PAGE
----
Studies on Permeability of Self-Healing Built-In Bacteria Concrete

  • Reddy S
  • Kumar J
  • Rao S
  • et al.
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Permeability is the most crucial internal factor in concrete durability. The durability of a concrete is closely related to its permeability. The permeability dictates the rate at which aggressive agents can penetrate to attack the concrete and the steel reinforcement. Water penetrability is defined as the degree to which a material permits the transport gases, liquids or ionic species through it. Water can be harmful for concrete, because of its ability to leach calcium hydroxide from the cement paste, to carry harmful dissolved species such as chlorides or acids into the concrete, to form ice in large pores in the paste, and to cause leaching of compounds from the concrete. Water absorption, sorptivity and water permeability measurement are some methods to determine the water penetrability of concrete. A triaxial cell permeability apparatus and method for determining water permeability of concrete are presented in this paper. This method utilizes Darcy's Law for steady flow so as to relate water permeability to the rate of water flow under a pressure head. The major drawbacks commonly encountered in triaxial cell permeability apparatus are addressed by evaluating the water permeability as per as per German standard DIN 1048(Part 5):1991 specifications and MORT&H (Ministry of Road Transport & Highways) 4 th Revision specifications. Test results indicated that bacterial concrete is highly impermeable than normal concrete. Permeability measurement techniques and durability modeling are based on the Darcy equation for permeability based on measurement of flow rate, and the Valetta equation for permeability based on measurement of penetration depth and time. Bacteria built-in concrete works on the phenomenon of microbiologically induced calcite precipitation. Calcite crystals formed, due to microbial activities of bacteria Bacillus subtilus JC3, seals the cracks and pores in concrete and enhances the strength and durability of concrete by making concrete impermeable to transport different fluids or gases, like water, chlorides, sulfates or oxygen.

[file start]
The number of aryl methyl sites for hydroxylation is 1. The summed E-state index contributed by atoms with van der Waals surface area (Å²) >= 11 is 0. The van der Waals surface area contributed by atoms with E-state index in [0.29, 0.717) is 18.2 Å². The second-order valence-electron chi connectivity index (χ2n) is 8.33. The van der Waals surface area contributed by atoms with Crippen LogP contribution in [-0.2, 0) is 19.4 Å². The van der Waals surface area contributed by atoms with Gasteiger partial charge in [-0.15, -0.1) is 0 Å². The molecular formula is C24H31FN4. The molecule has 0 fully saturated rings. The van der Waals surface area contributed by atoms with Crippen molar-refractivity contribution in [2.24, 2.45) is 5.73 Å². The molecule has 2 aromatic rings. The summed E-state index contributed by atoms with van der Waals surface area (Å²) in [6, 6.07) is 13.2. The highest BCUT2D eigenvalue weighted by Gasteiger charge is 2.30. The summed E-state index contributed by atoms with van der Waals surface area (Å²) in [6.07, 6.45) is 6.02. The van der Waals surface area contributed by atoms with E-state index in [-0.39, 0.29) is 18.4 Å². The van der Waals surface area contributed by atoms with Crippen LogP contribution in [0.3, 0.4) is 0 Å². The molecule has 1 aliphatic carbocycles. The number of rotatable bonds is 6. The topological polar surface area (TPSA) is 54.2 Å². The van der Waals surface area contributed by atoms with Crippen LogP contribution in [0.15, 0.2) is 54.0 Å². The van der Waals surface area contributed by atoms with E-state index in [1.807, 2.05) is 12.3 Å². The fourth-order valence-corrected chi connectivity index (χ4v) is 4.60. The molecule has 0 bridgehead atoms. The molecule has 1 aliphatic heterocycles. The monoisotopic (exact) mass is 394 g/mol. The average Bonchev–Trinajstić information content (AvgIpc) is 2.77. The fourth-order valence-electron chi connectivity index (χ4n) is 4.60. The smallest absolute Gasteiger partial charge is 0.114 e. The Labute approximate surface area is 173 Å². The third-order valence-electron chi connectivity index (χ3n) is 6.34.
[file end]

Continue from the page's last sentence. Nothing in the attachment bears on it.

Reddy, S., Kumar, J., Rao, S., Ch, S., Jyothi Kumar, K. S., & Rao, M. V. S. (2013). Studies on Permeability of Self-Healing Built-In Bacteria Concrete. International Journal of Recent Technology and Engineering (IJRTE), (1), 119.

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